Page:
Over the past year, Nigeria has seen an unprecedented exodus of health professionals of all categories out of the country to other climes for greener pastures.
It was a matter of national embarrassment when Dubai and many other countries set up centers in hotels and many other undisclosed locations in Abuja and Lagos to massively recruit Nigerian medical professionals for their country. of origin.
Rather than addressing the root cause, the Nigerian government responded by cracking down on these centres. Even in December, young and dynamic Nigerian health professionals, the critical mass of health workers, are still leaving the country in droves.
You cannot mention any tangible infrastructural intervention in the health sector in 2021 to support the government’s much-vaunted interest in revamping the health sector and systems and upgrading it to meet the current health challenges facing the nation. and its people are confronted. battling.
Just recently, the Budget Minister visited Port Harcourt University Hospital for an on-site assessment of the use of his own N950 million Covid-19 response fund.
The minister could not hide his disappointment as he was not shown anything substantial and left threatening that the federal government would summon the anti-corruption agency to investigate how the fund was used. Nigerian health sector officials have yet to make the most of the lessons learned from the COVID-19 experience.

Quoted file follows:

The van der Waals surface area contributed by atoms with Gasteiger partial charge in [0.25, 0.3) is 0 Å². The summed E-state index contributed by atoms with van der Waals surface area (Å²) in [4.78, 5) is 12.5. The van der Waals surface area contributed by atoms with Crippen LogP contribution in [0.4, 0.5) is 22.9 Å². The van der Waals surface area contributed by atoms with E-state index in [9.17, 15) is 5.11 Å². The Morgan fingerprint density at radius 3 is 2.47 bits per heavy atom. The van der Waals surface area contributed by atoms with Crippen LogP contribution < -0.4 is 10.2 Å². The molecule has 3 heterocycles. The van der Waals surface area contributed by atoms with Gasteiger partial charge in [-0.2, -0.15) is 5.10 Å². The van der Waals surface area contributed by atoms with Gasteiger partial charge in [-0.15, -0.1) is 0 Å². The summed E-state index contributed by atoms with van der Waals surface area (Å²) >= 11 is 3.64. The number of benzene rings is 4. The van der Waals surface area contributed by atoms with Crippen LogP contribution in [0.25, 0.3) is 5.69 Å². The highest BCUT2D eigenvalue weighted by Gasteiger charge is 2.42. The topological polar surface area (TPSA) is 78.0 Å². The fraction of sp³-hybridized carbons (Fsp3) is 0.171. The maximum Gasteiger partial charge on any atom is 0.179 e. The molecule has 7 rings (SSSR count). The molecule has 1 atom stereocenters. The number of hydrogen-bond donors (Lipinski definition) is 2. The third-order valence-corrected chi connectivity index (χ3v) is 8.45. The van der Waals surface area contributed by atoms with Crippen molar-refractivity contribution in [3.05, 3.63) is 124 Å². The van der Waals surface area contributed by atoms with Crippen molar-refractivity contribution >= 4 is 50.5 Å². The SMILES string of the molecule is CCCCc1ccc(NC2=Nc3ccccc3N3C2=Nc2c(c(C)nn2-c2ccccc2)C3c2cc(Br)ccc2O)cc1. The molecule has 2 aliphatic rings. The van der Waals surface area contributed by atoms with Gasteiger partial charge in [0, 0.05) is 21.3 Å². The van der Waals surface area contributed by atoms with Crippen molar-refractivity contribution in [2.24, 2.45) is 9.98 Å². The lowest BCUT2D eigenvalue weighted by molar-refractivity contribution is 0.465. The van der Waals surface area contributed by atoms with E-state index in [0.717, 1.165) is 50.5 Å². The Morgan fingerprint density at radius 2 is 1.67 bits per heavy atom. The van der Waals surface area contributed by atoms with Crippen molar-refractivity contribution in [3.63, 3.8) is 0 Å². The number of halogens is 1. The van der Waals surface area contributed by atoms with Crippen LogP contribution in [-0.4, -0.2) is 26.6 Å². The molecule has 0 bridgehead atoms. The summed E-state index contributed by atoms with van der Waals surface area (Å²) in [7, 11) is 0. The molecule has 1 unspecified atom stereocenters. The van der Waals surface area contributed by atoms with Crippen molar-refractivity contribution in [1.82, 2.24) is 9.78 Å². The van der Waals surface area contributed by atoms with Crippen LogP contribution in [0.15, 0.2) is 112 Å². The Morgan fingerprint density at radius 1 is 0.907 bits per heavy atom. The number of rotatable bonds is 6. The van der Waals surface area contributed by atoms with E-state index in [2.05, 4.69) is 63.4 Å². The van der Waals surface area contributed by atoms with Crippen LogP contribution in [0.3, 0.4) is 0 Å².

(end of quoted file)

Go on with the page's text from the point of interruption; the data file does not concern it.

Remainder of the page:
Frankly, the Nigerian health sector did not fare any better during the year under review. Health systems are not yet reorganized; health systems are not yet reformed. To help reposition the health sector, urgent holistic reforms are needed.
Effect of the pandemic on the medical laboratory sector
Under the leadership of President Muhammadu Buhari, there has been steady improvement in budget allocation to the health sector. Even though we have not yet reached the Abuja declaration of 15%, the country has hovered between 4 and 5% and this is commendable progress.
If increase on the annual allocation to the health sector. It is worrying that this budgetary improvement has not translated into improved delivery of medical laboratory services for the people of Nigeria.
To date, no medical laboratories in government hospitals in Nigeria have any form of “third party” accreditation for testing carried out in these hospitals. Many public medical laboratories are ill-equipped and ill-equipped to provide cutting-edge diagnostics.
Little has been done in the year under review to revolutionize medical laboratory services in Nigeria. A country’s ability to detect a disease is a function of the capacity of its medical laboratory structure and its workforce.
The deliberate underdevelopment of the medical laboratory sector in Nigeria has continued to worsen. Apart from the modest efforts of the leadership of the Nigeria Center for Disease Control, NCDC, the country’s ability to timely detect diseases, especially endemic diseases in our country, which have continued to wreak havoc in our country, has remained very rudimentary.